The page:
ABC's Good Morning Sex

Posted: Aug 16, 2013 12:01 AM
ABC's Good Morning Sex
Network morning "news" shows are aimed directly at women aged 25 to 54. ABC's "Good Morning America" is routinely winning the ratings race by skipping the boring "hard news" and focusing heavily on real-life soap operas, such as the Jodi Arias murder trial or the Ariel Castro kidnapping outrage. It isn't news at all. It's infotainment.

But what really caused jaws to drop recently was ABC promoting its latest sex-drenched Sunday night soap opera to those women. Viewers saw a naked man and woman in bed, with a side breast shot and the man's hand grasping the top of the woman's thigh -- on TV at breakfast time. As usual, this eye-grabbing sex scene wasn't between spouses. That's never scandalous enough.

The new show is called "Betrayal," and it's all about a neglected wife who commits adultery. The plot twist is her new lover turns out to be a defense lawyer who's opposing her prosecutor husband in a big murder trial. "Desperate Housewives" is gone, but Sunday night's still a favorite dumping ground for sleazy TV.

Rebeca Seitz is a blogger and promoter of family-friendly entertainment. She could not believe what she saw on ABC with her young children on the morning of Aug. 8, just before 8:30.

In a blog post that quickly went viral, Seitz protested, "This wasn't primetime. This was a commercial about a primetime show airing while we all enjoy cornflakes and coffee and wish our kiddos a good morning. My kid saw that. Not because I took him to a movie wholly inappropriate for his age. Not because I quit parenting and just told him to turn on the TV at 10 p.m. and watch whatever."

She argued that ABC's bosses felt "Betrayal" wouldn't be a success due to good writing, acting, lighting or camera work. "Someone decided that what was needed to get people to actually watch 'Betrayal' was taking off the actors' clothes and having them simulate sex -- at least the Hollywood version of it."

Then it's somehow the parent's job to screen ABC commercials that display nudity with no warning.

Seitz posted a picture to Facebook, which spread the shock and outrage. Then Facebook notified her the picture had been "reported as inappropriate due to nudity" and then removed the porny screen shot.

So Wild West Facebook has higher moral standards than "Good Morning America"!

The creator of "Betrayal," David Zabel, told the recent TV critics tour in Hollywood that he realizes it's "a challenge" to get audiences to find sympathy for two cheating spouses, but added: "They've overcome it on "Scandal" -- another ABC show, where one of the cheaters is the president of the United States. Like every other salesman of filth, Zabel blathers that he's aiming for a "cable sensibility" that's "much more sophisticated and adult."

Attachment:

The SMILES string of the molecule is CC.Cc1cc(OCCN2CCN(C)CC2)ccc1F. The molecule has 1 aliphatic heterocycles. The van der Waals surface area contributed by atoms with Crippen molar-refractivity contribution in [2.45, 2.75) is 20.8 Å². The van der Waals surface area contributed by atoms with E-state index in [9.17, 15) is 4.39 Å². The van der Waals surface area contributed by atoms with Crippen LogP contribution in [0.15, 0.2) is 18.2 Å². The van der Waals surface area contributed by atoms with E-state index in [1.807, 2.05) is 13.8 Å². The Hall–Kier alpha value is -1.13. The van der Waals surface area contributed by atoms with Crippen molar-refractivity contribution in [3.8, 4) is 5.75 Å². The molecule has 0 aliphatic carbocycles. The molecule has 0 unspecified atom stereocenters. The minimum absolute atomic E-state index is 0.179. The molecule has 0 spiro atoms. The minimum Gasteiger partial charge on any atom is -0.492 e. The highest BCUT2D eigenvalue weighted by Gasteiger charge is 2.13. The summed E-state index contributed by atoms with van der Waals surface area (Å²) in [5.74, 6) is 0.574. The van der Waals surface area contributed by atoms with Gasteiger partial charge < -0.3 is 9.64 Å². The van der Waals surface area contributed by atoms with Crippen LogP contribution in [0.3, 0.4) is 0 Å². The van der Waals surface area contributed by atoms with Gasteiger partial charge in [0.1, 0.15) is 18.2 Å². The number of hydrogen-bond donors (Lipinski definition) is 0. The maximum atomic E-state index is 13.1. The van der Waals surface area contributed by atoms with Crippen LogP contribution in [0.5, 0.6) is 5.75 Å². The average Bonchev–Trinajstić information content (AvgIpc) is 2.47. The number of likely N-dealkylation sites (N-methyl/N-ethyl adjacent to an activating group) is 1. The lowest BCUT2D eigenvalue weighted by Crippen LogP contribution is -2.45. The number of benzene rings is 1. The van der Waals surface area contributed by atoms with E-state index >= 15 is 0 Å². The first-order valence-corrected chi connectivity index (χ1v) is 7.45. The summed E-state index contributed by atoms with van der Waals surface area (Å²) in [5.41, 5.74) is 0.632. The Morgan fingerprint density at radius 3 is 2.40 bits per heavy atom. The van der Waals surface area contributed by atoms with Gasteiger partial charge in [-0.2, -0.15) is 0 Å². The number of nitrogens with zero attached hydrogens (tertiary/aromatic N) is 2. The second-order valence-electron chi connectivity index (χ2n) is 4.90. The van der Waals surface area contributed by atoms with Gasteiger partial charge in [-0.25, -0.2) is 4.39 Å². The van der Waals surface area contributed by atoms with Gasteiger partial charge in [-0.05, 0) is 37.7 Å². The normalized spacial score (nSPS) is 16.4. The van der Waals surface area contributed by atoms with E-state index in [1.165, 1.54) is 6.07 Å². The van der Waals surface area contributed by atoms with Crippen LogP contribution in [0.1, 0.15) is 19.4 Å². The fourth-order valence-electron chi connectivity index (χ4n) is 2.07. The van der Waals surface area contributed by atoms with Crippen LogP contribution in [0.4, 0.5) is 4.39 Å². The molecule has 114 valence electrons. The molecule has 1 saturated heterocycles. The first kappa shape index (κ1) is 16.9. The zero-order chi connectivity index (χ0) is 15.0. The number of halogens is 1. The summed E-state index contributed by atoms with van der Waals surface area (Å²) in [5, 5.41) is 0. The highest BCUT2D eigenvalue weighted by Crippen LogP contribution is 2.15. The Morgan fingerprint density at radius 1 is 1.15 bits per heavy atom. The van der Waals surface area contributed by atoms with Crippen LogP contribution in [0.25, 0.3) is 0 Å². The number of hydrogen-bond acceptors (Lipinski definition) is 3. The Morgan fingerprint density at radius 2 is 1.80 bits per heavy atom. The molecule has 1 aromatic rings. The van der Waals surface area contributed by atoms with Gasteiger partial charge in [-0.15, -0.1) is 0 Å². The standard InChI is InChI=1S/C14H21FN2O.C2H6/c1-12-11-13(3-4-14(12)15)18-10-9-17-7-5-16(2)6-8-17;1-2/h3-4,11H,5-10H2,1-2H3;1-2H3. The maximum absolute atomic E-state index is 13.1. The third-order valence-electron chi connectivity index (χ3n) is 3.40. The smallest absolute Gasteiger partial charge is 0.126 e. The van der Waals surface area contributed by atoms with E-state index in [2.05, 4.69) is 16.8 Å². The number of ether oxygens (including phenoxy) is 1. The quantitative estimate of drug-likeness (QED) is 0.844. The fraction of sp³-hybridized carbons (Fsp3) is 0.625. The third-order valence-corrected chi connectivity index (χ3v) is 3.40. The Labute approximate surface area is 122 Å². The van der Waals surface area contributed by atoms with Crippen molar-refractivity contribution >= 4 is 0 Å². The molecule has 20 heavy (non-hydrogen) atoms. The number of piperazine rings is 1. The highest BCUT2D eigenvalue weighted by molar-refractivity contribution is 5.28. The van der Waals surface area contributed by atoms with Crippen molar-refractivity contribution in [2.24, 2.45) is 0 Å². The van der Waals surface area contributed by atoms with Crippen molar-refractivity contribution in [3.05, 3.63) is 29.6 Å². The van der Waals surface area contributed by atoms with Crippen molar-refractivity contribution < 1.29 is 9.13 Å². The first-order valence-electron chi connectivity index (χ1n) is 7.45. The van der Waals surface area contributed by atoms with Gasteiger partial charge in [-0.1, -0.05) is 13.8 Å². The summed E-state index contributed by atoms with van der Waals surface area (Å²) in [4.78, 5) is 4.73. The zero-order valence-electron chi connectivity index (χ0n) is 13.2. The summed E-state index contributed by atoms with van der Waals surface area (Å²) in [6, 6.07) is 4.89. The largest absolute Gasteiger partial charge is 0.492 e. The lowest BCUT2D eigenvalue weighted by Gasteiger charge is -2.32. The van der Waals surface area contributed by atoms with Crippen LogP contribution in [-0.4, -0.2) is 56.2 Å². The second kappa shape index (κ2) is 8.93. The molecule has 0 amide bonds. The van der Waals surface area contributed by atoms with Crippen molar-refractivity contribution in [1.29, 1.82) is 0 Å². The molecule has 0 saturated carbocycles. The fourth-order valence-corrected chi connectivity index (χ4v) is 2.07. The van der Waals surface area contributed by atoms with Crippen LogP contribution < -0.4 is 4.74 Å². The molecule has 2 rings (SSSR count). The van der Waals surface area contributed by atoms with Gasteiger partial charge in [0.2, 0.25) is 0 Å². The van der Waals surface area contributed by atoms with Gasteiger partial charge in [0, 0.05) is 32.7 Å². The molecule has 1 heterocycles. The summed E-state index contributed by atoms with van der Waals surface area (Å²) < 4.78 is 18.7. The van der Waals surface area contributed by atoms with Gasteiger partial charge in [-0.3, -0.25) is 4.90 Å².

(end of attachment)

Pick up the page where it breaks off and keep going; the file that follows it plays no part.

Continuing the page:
When he aims for cable, he doesn't mean the Disney Channel. Do you ever wonder what Walt Disney would think of what happened to his company, once so beloved for entertaining ... families?

ABC keeps churning out trashy soaps that fail, from "Dirty Sexy Money" to "Good Christian Bitches" to "666 Park Avenue." One TV critic who viewed the pilot episode said, "42 minutes of 'Betrayal' felt like two years of watching very, very expensive paint dry on the wall of an apartment you could never afford to live in."

Seitz was overwhelmed by the online support she received, but she was also disappointed by the flocks of people who told her they had surrendered their remote controls and gave up on insisting Hollywood should have standards for the masses. To Seitz, that sounds like waving a white flag of surrender.

"Television is one of -- if not the -- most powerful, effective forms of media for transmitting our beliefs, our cultural norms, what we deem entertaining and encouraging as a society. I'm trying desperately to understand the merits of just removing ourselves from it," she wrote. "When we do that, we cede the territory ... and it becomes what it has become, which is what our children inherit. If we don't engage, what changes?"

We've seen the trend that begs for resistance. The executives who've ripped the Mickey Mouse ears off ABC are exactly like the rest of the Tinseltown elite. Money is the object, and stimulating the viewer with ever-darker material is the method.

They only see children as part of a 2-to-17-demographic on a chart that won't make them enough money. The serious profits are in tantalizing and titillating young to middle-age adults, and there's never a poor time to sell them glamorous immorality.